The effects ripple into every aspect of a person’s life and the economy. One study estimated the total annual economic burden of severe morning sickness and hyperemesis in the U.S. in 2012 amounted to more than $1.7 billion in lost work, caregiver time, and the cost of treatment.
Research for this article was personal. I’m pregnant, and by the fifth week I was vomiting five to seven times a day. My primary care doctor in Missoula, Montana, directed pregnancy-related questions to my obstetrician’s medical team, whom I wouldn’t see until my first prenatal appointment, more than a month later. Taking advice from an on-call nurse, I tried over-the-counter supplements and medication to ease the nausea.
It didn’t stop the vomiting. Nearly a month after my symptoms began, all I could keep down was brown rice. My husband and I had hoped for this pregnancy, but at that point, part of me thought a miscarriage would at least end the retching.
The next week, a remote on-call doctor prescribed anti-nausea medication after I went 24 hours without food. Now, well into my second trimester, the nausea remains but my symptoms are manageable and continue to improve.
For this story, I spoke with women who went weeks without being able to keep solids down and could no longer take in water before they received IVs for hydration. For many, it can be difficult to know when to seek medical attention.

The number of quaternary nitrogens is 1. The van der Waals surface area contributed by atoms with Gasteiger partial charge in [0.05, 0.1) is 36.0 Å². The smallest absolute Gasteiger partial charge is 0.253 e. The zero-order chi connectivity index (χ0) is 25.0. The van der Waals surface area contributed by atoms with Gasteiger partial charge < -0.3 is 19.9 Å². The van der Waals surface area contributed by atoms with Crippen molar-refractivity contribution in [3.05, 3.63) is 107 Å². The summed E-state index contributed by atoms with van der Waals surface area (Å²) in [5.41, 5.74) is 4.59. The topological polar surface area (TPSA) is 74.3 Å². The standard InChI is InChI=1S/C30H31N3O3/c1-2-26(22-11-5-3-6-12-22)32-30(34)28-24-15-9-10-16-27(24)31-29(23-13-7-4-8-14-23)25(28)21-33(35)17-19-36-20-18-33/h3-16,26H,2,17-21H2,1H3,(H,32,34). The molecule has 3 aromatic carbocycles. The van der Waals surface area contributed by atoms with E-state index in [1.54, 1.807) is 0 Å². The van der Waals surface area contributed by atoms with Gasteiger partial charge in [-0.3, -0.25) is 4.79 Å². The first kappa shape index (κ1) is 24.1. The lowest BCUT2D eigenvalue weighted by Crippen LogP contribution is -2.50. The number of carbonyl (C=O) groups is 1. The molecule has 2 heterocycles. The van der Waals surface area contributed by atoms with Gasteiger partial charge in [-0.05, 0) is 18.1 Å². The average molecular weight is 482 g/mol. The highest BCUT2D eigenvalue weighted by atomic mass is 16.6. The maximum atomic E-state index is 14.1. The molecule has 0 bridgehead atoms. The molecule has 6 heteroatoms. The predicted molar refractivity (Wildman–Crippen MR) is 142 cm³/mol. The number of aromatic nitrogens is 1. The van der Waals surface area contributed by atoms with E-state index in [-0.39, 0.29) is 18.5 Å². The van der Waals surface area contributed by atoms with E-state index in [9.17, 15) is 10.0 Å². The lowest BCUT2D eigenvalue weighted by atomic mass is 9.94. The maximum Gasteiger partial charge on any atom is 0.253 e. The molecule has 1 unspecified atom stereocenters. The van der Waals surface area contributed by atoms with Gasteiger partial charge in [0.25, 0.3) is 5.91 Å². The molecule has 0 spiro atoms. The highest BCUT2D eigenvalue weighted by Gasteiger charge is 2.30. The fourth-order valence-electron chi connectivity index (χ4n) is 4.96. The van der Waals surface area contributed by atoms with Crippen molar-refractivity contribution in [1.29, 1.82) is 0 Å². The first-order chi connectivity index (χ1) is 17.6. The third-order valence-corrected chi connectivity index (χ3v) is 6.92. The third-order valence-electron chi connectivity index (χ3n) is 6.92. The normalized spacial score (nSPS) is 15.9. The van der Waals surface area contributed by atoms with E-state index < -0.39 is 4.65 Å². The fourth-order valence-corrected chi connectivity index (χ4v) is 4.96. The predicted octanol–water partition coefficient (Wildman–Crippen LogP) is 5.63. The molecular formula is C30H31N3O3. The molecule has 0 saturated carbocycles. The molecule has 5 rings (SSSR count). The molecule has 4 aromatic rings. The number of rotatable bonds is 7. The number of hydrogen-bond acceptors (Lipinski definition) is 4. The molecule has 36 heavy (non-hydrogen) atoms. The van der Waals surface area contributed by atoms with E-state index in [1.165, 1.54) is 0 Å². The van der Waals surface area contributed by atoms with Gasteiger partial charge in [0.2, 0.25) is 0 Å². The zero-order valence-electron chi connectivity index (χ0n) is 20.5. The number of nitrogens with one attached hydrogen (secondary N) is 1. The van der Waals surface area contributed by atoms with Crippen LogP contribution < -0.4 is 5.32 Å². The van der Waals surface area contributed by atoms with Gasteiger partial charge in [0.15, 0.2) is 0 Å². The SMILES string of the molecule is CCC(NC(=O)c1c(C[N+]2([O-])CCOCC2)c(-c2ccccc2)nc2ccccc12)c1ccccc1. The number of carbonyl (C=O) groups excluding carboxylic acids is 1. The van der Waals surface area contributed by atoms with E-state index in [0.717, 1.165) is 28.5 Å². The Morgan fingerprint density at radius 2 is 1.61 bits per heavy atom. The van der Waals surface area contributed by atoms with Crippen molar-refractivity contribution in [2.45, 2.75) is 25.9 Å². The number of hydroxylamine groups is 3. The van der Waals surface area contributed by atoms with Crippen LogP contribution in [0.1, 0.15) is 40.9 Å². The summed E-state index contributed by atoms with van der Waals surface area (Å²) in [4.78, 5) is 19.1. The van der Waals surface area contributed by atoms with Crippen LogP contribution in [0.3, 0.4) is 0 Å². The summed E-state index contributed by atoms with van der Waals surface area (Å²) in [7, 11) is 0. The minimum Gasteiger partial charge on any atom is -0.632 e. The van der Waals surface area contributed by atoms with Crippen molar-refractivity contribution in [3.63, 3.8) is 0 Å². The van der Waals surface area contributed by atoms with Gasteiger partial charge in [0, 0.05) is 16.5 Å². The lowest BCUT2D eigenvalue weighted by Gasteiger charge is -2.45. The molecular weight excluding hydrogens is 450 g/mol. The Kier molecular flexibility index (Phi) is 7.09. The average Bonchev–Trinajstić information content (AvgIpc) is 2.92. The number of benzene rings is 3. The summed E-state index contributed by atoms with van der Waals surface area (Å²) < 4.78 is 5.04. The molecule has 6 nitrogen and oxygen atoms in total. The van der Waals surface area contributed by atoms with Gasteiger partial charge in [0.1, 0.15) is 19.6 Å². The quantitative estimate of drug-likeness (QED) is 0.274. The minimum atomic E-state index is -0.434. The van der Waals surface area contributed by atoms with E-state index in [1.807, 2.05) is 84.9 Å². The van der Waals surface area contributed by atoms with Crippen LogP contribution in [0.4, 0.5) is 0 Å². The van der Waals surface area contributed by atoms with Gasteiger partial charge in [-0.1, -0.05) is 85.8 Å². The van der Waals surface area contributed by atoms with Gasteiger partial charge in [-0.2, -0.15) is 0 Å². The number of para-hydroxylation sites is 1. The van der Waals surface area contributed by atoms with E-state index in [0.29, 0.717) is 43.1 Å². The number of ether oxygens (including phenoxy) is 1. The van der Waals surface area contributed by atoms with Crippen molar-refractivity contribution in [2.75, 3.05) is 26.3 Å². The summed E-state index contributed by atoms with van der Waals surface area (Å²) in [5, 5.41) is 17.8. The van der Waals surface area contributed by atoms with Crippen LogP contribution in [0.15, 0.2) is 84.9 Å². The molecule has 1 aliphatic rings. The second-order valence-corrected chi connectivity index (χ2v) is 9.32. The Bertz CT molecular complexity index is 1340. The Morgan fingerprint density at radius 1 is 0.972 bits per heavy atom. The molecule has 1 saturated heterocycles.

“There’s not a number, like, ‘OK, you vomited five times, so now you meet the criteria,’” said Dr. Manisha Gandhi, an American College of Obstetricians and Gynecologists vice chair who helps determine clinical practice guidelines for obstetrics. “The key is, ‘Are you keeping liquids down? Are you tolerating anything by mouth?’”
Gandhi said, in her experience, a small segment of patients experience severe symptoms, which for the majority peak around the eighth or 10th week of pregnancy. She said it’s standard for doctors to ask during a first prenatal visit whether a patient has felt nauseated, and patients should call if issues arise before then. Treatment is gradual — changing the diet or taking a natural supplement like vitamin B6 — before considering an anti-nausea prescription medication.
First prenatal visits vary but can happen as late as 10 to 12 weeks into the pregnancy, once it’s possible to confirm the fetus’s heartbeat. JaNeen Cross, a perinatal social worker and assistant professor at Howard University in Washington, D.C., said that leaves a gap in care for women early in pregnancy.
“That’s a lot of time for nausea, sickness, bleeding to go on as they think ‘Is this normal?’” Cross said. “And we’re assuming people have access to providers.”